For instance, an article about a deaf student who received his O Level results yesterday mentions that he “should be able” to get into his dream school. His exact score is noticeably absent, with the article focusing on how his family and the school helped him overcome his learning disability to do well, such as through tuition lessons and letting him sit at the front of class.
It also mentions that he has twice represented his school in the International History Bee and Bowl regional division championships.
Superficially, it seems helpful to redefine excellence by shifting the focus to other areas of life, from being able to overcome personal challenges to doing well in CCA, community service, or leadership. After all, a common criticism of the push to de-emphasise grades is that our students would become less competitive.
But for 16-year-olds, it’s suddenly no longer enough to stress over straight A’s. Instead, they must also volunteer regularly, head a CCA committee, work on their portfolio, and cope with a range of personal struggles, in order to be considered successful.
And so, their fear of failure doesn’t just persist; it is aggravated by the amount of ‘new’ areas that they may not do well in.
In the end, these ‘new’ narratives are simply repackaged benchmarks for an existing, outdated model of success. These narratives might seem like the new normal, but they are driven by the same constant, heightened state of anxiety that fuels the desire for good grades, along with our persistent need to quantify a person’s ability and productivity.
From Reddit threads where students compare their L1R5 scores to forums on Kiasu Parents comparing the cut-off points for secondary schools, it’s apparent that doing better than their peers still matters to students. Competition and results are ingrained into the Singaporean psyche.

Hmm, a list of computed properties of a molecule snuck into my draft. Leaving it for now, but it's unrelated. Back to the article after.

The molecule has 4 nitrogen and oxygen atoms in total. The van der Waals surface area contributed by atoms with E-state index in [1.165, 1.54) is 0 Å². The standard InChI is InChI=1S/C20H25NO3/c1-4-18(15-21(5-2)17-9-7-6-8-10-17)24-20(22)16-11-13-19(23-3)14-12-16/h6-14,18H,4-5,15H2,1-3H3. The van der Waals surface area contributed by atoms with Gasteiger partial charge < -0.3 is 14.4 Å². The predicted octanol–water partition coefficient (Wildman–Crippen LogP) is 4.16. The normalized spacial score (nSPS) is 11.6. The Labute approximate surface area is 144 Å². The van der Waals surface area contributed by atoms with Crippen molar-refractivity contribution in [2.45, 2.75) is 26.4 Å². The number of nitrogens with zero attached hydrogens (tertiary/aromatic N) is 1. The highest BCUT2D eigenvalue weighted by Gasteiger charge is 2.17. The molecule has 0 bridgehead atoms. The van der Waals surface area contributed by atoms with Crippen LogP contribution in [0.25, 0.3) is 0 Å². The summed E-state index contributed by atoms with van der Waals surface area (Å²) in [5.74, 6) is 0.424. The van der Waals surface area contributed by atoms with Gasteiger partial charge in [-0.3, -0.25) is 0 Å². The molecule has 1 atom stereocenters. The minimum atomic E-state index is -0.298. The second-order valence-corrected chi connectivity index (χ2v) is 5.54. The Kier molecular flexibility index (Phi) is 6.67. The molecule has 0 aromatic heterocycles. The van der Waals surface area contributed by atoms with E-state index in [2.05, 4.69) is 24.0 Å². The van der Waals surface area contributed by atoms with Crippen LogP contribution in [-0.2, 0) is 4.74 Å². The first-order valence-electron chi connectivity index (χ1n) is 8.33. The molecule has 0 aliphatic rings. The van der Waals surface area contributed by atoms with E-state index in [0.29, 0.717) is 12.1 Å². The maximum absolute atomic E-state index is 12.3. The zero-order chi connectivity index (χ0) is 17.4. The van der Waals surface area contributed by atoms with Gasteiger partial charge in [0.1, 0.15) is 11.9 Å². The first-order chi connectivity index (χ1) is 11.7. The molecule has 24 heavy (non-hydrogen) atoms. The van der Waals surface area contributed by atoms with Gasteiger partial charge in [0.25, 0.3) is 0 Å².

Most crucially, Generation Z is the first generation to grow up with the internet, so social media tends to serve as the main source of their knowledge about the world. Being perpetually bombarded by information from a young age, they tend to be hyper aware of the stories they’re being told about who they are and who they’re supposed to be.
As a result, they may simply drift towards the narrative that’s the loudest. When it comes to defining success, this translates into pushing oneself to be an impossible all-rounder, having internalised the idea that their sense of self-worth stems from how valuable they are to society.
And society, as we tell them, values a narrow definition of excellence born from an equally narrow definition of hard work. The success we want them to achieve still exists within a school environment, instead of through alternative avenues, whether it’s pursuing a hobby or geeky, unrelated interests.
So reducing the pressure on our students is not really about reducing the focus on grades. It’s fundamentally about addressing the needless hyper excellence and overachievement that we strive for in all areas of life.
When we comment on the tendency for our youth to put pressure on themselves, we must also consider how they understand meritocracy, how we continue to perpetuate certain myths about success and failure, and the ways that we must change our coverage of education success.
To create the change we want to see, embracing a more candid narrative should pave the way for more inclusive and empathetic definitions of both success and excellence among students, parents, and policy makers.
But until we realise that shifting the focus from grades must encompass more than merely talking less about grades, our national narratives about education will continue to miss the mark.